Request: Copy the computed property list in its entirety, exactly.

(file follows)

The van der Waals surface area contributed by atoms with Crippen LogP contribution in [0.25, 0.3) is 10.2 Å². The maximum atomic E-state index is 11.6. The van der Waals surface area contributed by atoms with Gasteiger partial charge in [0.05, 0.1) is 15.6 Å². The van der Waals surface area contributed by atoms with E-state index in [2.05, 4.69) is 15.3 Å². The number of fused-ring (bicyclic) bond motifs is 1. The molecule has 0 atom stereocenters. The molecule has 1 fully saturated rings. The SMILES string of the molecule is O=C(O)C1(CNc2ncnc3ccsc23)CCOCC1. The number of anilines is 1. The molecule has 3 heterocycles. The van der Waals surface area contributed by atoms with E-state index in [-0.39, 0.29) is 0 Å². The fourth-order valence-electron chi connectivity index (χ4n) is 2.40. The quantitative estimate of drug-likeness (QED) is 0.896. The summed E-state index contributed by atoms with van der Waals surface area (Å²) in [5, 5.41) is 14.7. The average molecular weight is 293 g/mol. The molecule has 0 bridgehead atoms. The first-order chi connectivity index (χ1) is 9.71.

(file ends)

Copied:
The van der Waals surface area contributed by atoms with Crippen LogP contribution in [0.25, 0.3) is 10.2 Å². The maximum atomic E-state index is 11.6. The van der Waals surface area contributed by atoms with Gasteiger partial charge in [0.05, 0.1) is 15.6 Å². The van der Waals surface area contributed by atoms with E-state index in [2.05, 4.69) is 15.3 Å². The number of fused-ring (bicyclic) bond motifs is 1. The molecule has 0 atom stereocenters. The molecule has 1 fully saturated rings. The SMILES string of the molecule is O=C(O)C1(CNc2ncnc3ccsc23)CCOCC1. The number of anilines is 1. The molecule has 3 heterocycles. The van der Waals surface area contributed by atoms with E-state index in [-0.39, 0.29) is 0 Å². The fourth-order valence-electron chi connectivity index (χ4n) is 2.40. The quantitative estimate of drug-likeness (QED) is 0.896. The summed E-state index contributed by atoms with van der Waals surface area (Å²) in [5, 5.41) is 14.7. The average molecular weight is 293 g/mol. The molecule has 0 bridgehead atoms. The first-order chi connectivity index (χ1) is 9.71.